Friday night racing @ The St. Francis Yacht Club
Tom Purcell USA-13 performing the North Korean rocket launch just before the finish line.
It was billed as the ultimate showdown between kiters and windsurfers with 3 events spanning 9 days on the sea of Cortez on southern tip of the Baja California peninsula. While the kiters showed up in numbers, the windsurfers still found ways to keep the bragging rights for another year. At the end of the day- we found we had more in common than what separates us and in hindsight, I’d say it was more a gathering of the tribes- where we all spoke the same language- wind!
After enduring what seemed like a windless (and snow less) fall and early winter in northern California- I made plans for my first trip to Baja. I hooked up with our local kiting crew who use the events as a testing ground to where they stand in the off season. The Heineken van made the trip down on Christmas eve packed with 6 sets of kiting gear & 4 people. Rock star siblings, Erika and Johnny almost made it only to be delayed on Christmas morning when their front differential fell out and their 4 wheel van quickly turned in a 2 wheel van. In Mexico- anything is possible and after a 6 hour delay and trading some beer for labor they were quickly back on their way.
I arrived 2 weeks later for the first event skipping the road trip and flying directly into Cabo.
The Lord of the Winds Showdown in Los Barriles hooked up with the Travel Channel who was featuring the Sand Masters show at the same time. If you’ve never seen it, these guys create unbelievable works of art in the sand. Their final creation was a huge sand stage for the Lord of the Winds where Johnny ‘Pacifico’ Heineken was crowned Lord of the Winds after taking the long distance race.
(Windsurfers 0: Kiters 1)
Johnny Pacifico Heineken- Lord of the Winds
To say there is a bigger emphasis on fun vs a normal regatta would be an understatement.
We came in from racing with the race staff handing us a Pacifico as our official check in.
The windsurfers won the pre-party with Josh Samperio crushing the kiting and SUP crowd in a 42 sec binge under the beer tap bookmarked by double shots of tequila vs a meek 20 secs performance by the kiters.
(Windsurfers 1: Kiters 1)
The first day of racing saw over 40 heats of slalom run on a 10 mark downwind course. It was super exciting to see the kiters try to figure this one out as there’s still a mix of sailors using course boards, twin tip boards and even surf boards. The windsurfers looked the most graceful in the 16-22k breeze laying down their gybes and generally staying untangled compared to the kiters. It was Tyson Poor who dominated the slalom with a string of bullets followed by Bryan Perez and myself in 3rd.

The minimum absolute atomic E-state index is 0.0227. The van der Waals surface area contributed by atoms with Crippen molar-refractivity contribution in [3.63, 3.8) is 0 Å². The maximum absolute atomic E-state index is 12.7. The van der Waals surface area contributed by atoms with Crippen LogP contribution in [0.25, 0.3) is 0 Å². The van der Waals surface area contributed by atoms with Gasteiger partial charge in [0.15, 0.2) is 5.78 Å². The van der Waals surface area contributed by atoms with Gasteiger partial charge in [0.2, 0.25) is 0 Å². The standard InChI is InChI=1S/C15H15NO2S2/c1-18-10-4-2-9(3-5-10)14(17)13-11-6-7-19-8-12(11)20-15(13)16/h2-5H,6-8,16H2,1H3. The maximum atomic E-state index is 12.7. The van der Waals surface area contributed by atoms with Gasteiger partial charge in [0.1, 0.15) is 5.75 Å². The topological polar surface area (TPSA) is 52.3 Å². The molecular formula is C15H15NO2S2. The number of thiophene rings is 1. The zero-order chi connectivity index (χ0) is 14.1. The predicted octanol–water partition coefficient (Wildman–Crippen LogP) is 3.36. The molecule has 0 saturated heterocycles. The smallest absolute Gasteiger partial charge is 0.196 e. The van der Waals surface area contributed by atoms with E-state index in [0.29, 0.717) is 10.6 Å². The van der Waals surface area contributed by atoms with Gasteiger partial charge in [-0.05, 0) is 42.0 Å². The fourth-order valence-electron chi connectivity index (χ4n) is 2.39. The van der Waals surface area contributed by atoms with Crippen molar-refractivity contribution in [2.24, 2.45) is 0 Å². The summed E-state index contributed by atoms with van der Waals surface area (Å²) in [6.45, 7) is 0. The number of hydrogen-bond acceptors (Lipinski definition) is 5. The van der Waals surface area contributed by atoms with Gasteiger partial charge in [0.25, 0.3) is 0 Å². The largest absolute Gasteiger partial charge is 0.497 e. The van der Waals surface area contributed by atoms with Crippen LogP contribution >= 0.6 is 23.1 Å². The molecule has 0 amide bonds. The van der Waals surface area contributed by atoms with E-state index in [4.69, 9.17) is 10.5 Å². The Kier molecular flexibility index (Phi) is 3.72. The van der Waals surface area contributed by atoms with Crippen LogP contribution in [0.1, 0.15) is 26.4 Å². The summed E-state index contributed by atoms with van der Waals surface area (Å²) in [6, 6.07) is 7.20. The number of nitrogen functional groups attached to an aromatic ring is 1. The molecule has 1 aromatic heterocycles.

We followed the next 2 days with course racing and a long distance race where the wind never really materialized above 15k so the kiters had a huge advantage making it look easy with the course gear and 15m kites compared the windsurfers who were on slalom gear and 7-8m rigs. In one race, we had a humpback whale emerge from the water just at the windward mark as we were rounding it.
I’m pretty envious of what the sport of kite racing is doing with the gear evolution and the amount of sailors they are attracting. It’s almost as though history is repeating itself after windsurfing’s peak in the early 90’s. Several of the world’s top ranked kite course racers hail from the SF Bay and for the past years they’ve progressed as a group- training together & sharing info freely. As a result, the group has raised the benchmark much more than any sailor could do on their own. Next year, I vowed to either come back with a kite or a formula equipment to be better matched.
Next up, we packed the van up for a short trip up the coast to La Ventana and set up camp in the arroyo. They say the Mexicans don’t enter the water from march to October and its only it’s the crazy wind starved gringos who travel from the northern US that endure the fierce ‘el norde’ winds. It was amazing to see how many wind junkies make the trip down from the northern US and Canada for several weeks or months in the winter. There are literally hundreds of sailors camping on the beach living off the grid in their RV’s or tents and enjoying the sea and the wind in southern Baja. All you really need is some protection from the wind and the sun and you’re set. The food is cheap and the liquor even cheaper. I never once worried about my safety while in Baja. There are several camps where sailors have built elaborate structures for cooking and showing outdoors and most importantly- keeping your sails rigged up and ready and out of the UV.